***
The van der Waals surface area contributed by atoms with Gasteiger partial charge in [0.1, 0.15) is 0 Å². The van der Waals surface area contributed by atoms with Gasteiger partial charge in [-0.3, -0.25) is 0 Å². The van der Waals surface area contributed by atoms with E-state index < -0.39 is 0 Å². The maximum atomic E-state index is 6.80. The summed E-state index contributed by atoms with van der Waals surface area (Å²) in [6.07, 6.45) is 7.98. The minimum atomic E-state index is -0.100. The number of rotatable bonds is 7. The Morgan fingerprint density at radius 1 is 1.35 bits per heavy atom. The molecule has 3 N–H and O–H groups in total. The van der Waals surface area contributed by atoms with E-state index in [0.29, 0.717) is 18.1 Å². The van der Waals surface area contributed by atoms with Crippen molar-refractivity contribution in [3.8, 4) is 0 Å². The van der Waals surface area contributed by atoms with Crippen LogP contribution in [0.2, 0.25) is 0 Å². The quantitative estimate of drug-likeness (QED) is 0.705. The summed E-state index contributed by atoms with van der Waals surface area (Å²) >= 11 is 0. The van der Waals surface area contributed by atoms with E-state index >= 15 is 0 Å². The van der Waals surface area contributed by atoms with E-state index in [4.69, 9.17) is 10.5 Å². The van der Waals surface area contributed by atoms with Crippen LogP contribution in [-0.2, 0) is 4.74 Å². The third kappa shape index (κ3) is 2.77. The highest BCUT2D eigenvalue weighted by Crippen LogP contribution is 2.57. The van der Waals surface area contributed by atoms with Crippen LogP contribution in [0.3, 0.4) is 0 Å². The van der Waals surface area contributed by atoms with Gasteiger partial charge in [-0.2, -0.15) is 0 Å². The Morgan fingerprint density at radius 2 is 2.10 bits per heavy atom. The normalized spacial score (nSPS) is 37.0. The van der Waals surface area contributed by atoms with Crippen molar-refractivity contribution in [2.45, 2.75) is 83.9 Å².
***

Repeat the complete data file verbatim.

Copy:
The van der Waals surface area contributed by atoms with Gasteiger partial charge in [0.1, 0.15) is 0 Å². The van der Waals surface area contributed by atoms with Gasteiger partial charge in [-0.3, -0.25) is 0 Å². The van der Waals surface area contributed by atoms with E-state index < -0.39 is 0 Å². The maximum atomic E-state index is 6.80. The summed E-state index contributed by atoms with van der Waals surface area (Å²) in [6.07, 6.45) is 7.98. The minimum atomic E-state index is -0.100. The number of rotatable bonds is 7. The Morgan fingerprint density at radius 1 is 1.35 bits per heavy atom. The molecule has 3 N–H and O–H groups in total. The van der Waals surface area contributed by atoms with E-state index in [0.29, 0.717) is 18.1 Å². The van der Waals surface area contributed by atoms with Crippen molar-refractivity contribution in [3.8, 4) is 0 Å². The van der Waals surface area contributed by atoms with Crippen LogP contribution in [0.2, 0.25) is 0 Å². The quantitative estimate of drug-likeness (QED) is 0.705. The summed E-state index contributed by atoms with van der Waals surface area (Å²) >= 11 is 0. The van der Waals surface area contributed by atoms with E-state index >= 15 is 0 Å². The van der Waals surface area contributed by atoms with E-state index in [4.69, 9.17) is 10.5 Å². The van der Waals surface area contributed by atoms with Crippen LogP contribution in [-0.2, 0) is 4.74 Å². The third kappa shape index (κ3) is 2.77. The highest BCUT2D eigenvalue weighted by Crippen LogP contribution is 2.57. The van der Waals surface area contributed by atoms with Crippen LogP contribution in [0.3, 0.4) is 0 Å². The van der Waals surface area contributed by atoms with Gasteiger partial charge in [-0.2, -0.15) is 0 Å². The Morgan fingerprint density at radius 2 is 2.10 bits per heavy atom. The normalized spacial score (nSPS) is 37.0. The van der Waals surface area contributed by atoms with Crippen molar-refractivity contribution in [2.45, 2.75) is 83.9 Å².